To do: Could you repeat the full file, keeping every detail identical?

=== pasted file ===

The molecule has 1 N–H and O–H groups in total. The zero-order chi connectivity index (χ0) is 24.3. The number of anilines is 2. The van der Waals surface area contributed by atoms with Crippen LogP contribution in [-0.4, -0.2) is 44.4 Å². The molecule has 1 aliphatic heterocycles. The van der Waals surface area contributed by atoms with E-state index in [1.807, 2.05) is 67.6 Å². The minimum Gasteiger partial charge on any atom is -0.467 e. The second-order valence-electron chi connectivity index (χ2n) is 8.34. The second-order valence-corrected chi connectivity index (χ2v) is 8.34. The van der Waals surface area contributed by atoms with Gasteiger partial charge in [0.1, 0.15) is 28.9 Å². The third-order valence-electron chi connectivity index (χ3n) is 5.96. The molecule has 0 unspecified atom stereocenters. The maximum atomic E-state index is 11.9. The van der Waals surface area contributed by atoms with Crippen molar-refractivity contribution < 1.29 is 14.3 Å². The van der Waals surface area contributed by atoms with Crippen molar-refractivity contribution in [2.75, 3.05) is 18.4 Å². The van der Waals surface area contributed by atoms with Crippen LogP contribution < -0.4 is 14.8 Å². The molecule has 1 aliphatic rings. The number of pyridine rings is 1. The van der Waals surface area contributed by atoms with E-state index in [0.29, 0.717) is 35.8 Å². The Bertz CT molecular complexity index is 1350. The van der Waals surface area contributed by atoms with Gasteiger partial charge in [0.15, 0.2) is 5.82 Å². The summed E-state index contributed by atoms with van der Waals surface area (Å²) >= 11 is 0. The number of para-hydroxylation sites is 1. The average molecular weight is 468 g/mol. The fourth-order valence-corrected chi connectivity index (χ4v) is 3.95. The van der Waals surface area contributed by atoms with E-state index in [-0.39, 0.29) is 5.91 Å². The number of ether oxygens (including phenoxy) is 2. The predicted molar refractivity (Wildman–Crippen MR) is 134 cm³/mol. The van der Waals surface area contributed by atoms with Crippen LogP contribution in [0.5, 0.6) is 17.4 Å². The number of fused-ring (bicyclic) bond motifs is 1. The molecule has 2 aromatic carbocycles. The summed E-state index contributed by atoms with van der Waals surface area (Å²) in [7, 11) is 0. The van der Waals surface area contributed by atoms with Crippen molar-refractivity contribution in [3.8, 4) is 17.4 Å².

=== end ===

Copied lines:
The molecule has 1 N–H and O–H groups in total. The zero-order chi connectivity index (χ0) is 24.3. The number of anilines is 2. The van der Waals surface area contributed by atoms with Crippen LogP contribution in [-0.4, -0.2) is 44.4 Å². The molecule has 1 aliphatic heterocycles. The van der Waals surface area contributed by atoms with E-state index in [1.807, 2.05) is 67.6 Å². The minimum Gasteiger partial charge on any atom is -0.467 e. The second-order valence-electron chi connectivity index (χ2n) is 8.34. The second-order valence-corrected chi connectivity index (χ2v) is 8.34. The van der Waals surface area contributed by atoms with Gasteiger partial charge in [0.1, 0.15) is 28.9 Å². The third-order valence-electron chi connectivity index (χ3n) is 5.96. The molecule has 0 unspecified atom stereocenters. The maximum atomic E-state index is 11.9. The van der Waals surface area contributed by atoms with Crippen molar-refractivity contribution < 1.29 is 14.3 Å². The van der Waals surface area contributed by atoms with Crippen molar-refractivity contribution in [2.75, 3.05) is 18.4 Å². The van der Waals surface area contributed by atoms with Crippen LogP contribution < -0.4 is 14.8 Å². The molecule has 1 aliphatic rings. The number of pyridine rings is 1. The van der Waals surface area contributed by atoms with E-state index in [0.29, 0.717) is 35.8 Å². The Bertz CT molecular complexity index is 1350. The van der Waals surface area contributed by atoms with Gasteiger partial charge in [0.15, 0.2) is 5.82 Å². The summed E-state index contributed by atoms with van der Waals surface area (Å²) >= 11 is 0. The number of para-hydroxylation sites is 1. The average molecular weight is 468 g/mol. The fourth-order valence-corrected chi connectivity index (χ4v) is 3.95. The van der Waals surface area contributed by atoms with E-state index in [-0.39, 0.29) is 5.91 Å². The number of ether oxygens (including phenoxy) is 2. The predicted molar refractivity (Wildman–Crippen MR) is 134 cm³/mol. The van der Waals surface area contributed by atoms with Crippen LogP contribution in [0.5, 0.6) is 17.4 Å². The number of fused-ring (bicyclic) bond motifs is 1. The molecule has 2 aromatic carbocycles. The summed E-state index contributed by atoms with van der Waals surface area (Å²) in [7, 11) is 0. The van der Waals surface area contributed by atoms with Crippen molar-refractivity contribution in [3.8, 4) is 17.4 Å².